Borrow, don’t buy. Prior to starting a new unit I look for related book titles on Amazon. I then take that list to my local library website and request the titles through them. They are kind enough to gather them from surrounding towns and I make one stop to pick up 20-40 books for my students to enjoy. Then comes the best part… I return them all to the library until next year. This saves me tons on money and storage space.

8. Go Digital

Keeping digital copies of your printed resources will also save you lots of space.

9. Request Donations

Ask parents to donate consumable items. When we do our plant unit, we request seeds, soil, cups, fruit, etc from parents. We use all that we need and then pass on the remaining items to other classrooms so there is nothing to store.

10. Lean On Local Organizations

The last on the list of ideas for organizing classroom science supplies is to lean on local organizations for support. I live in the Boston area and both the Museum of Science and the New England Aquarium have educator resource centers and allow teachers to check out kits for the classroom. These contain amazing resources, books and materials that enhance my teaching and don’t need to be stored in my classroom. Check out the local options in your area.

5 Tips for Organizing Classroom Social Studies Supplies

Below are tips and ideas for organizing social studies supplies in the classroom.

1. Display Some Materials

Regardless of your grade level, I’m sure geography and map skills come into play somewhere in your curriculum. Therefore, you most likely possess maps and a globe. My recommendation is that you don’t actually store these items, but instead make them accessible to the students at all times. Different geographical locations come up throughout children’s literature so it will be handy to have the ability to point out where that is on a map.

2. Use an Inflatable Globe

If you don’t already own a globe and want to save on space, I suggest investing in an Inflatable Globe. It takes up very little space and can be use for lots of fun activities.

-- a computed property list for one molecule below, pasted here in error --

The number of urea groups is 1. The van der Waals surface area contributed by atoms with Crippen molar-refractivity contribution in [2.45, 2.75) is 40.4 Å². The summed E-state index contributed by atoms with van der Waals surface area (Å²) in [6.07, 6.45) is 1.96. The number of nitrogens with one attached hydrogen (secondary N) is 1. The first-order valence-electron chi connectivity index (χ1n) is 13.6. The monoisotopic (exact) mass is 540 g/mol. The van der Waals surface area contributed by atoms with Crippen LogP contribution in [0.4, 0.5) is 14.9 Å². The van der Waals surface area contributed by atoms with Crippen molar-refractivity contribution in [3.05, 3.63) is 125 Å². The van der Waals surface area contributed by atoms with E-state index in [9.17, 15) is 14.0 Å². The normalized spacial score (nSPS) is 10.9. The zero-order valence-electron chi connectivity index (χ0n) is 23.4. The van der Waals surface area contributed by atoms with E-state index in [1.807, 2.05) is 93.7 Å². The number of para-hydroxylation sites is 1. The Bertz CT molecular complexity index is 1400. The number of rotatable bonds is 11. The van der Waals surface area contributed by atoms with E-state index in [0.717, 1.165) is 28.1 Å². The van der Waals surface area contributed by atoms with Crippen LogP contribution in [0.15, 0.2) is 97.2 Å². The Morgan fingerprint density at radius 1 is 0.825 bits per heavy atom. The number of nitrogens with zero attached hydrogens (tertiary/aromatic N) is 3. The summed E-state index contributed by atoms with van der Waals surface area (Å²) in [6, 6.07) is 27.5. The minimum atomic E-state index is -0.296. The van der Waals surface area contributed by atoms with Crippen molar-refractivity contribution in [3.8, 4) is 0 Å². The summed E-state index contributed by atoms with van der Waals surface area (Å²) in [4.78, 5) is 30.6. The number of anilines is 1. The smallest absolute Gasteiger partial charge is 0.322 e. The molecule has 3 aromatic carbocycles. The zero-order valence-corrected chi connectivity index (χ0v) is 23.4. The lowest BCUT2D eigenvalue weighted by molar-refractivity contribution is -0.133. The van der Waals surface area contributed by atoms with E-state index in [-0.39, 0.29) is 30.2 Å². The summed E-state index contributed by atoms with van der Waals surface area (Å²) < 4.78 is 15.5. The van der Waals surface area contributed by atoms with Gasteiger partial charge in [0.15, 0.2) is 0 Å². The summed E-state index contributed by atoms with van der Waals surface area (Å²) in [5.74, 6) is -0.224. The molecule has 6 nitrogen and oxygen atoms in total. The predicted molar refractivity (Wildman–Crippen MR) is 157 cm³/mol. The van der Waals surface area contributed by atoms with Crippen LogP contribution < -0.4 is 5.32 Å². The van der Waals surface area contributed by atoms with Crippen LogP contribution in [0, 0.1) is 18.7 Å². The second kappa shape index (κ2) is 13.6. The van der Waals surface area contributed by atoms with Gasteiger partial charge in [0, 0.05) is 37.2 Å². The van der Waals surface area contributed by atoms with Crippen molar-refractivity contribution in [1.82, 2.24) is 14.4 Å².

3. Make Your Map Work Double Time

Have a map serve double duty by using it to cover open shelving. This will eliminate visual clutter by hiding your storage and will also provide students with an easy to view resource. You could also hang a map off the edge of a table to create hidden storage underneath.

4. Borrow Materials

Let the library be your cost and storage-saving friend. Borrowing titles that relate to your current topic will provide you with lots of books at no cost and best of all you don’t need to store them when not in use.

5. Containerize Containers

Depending on what topics you teach, you may find it useful to contain the related artifacts in small boxes by topic or in one larger tub dedicated to all social studies concepts.

classroom organization guide for teachers

In closing, we hope you found these tips for how to organize science and social studies supplies in the classroom helpful! If you did, then you may also be interested in my classroom organization guide as well as these posts:

Science centers and stations bring the Next Generation Science Standards (NGSS) to life! There are so many science tools like magnifying glasses that require storage. Check out my storage solutions using shelves, drawers tubs, baskets, and more to facilitate strong classroom organization.